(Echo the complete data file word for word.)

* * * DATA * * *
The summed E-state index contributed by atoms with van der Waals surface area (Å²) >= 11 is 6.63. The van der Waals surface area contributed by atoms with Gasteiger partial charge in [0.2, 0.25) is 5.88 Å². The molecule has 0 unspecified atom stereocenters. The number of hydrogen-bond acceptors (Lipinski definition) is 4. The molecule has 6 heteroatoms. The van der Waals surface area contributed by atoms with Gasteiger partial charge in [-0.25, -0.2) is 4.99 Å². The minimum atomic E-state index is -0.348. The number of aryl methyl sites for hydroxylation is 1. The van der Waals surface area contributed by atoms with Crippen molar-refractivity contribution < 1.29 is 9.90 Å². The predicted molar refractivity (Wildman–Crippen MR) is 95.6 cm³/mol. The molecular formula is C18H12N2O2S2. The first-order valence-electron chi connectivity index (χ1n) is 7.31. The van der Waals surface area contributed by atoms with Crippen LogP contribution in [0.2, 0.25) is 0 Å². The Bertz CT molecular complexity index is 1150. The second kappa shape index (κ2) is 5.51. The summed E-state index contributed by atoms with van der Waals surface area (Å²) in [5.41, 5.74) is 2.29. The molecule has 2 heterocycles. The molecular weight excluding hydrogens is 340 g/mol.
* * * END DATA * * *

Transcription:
The summed E-state index contributed by atoms with van der Waals surface area (Å²) >= 11 is 6.63. The van der Waals surface area contributed by atoms with Gasteiger partial charge in [0.2, 0.25) is 5.88 Å². The molecule has 0 unspecified atom stereocenters. The number of hydrogen-bond acceptors (Lipinski definition) is 4. The molecule has 6 heteroatoms. The van der Waals surface area contributed by atoms with Gasteiger partial charge in [-0.25, -0.2) is 4.99 Å². The minimum atomic E-state index is -0.348. The number of aryl methyl sites for hydroxylation is 1. The van der Waals surface area contributed by atoms with Crippen molar-refractivity contribution < 1.29 is 9.90 Å². The predicted molar refractivity (Wildman–Crippen MR) is 95.6 cm³/mol. The molecular formula is C18H12N2O2S2. The first-order valence-electron chi connectivity index (χ1n) is 7.31. The van der Waals surface area contributed by atoms with Crippen LogP contribution in [0.2, 0.25) is 0 Å². The Bertz CT molecular complexity index is 1150. The second kappa shape index (κ2) is 5.51. The summed E-state index contributed by atoms with van der Waals surface area (Å²) in [5.41, 5.74) is 2.29. The molecule has 2 heterocycles. The molecular weight excluding hydrogens is 340 g/mol.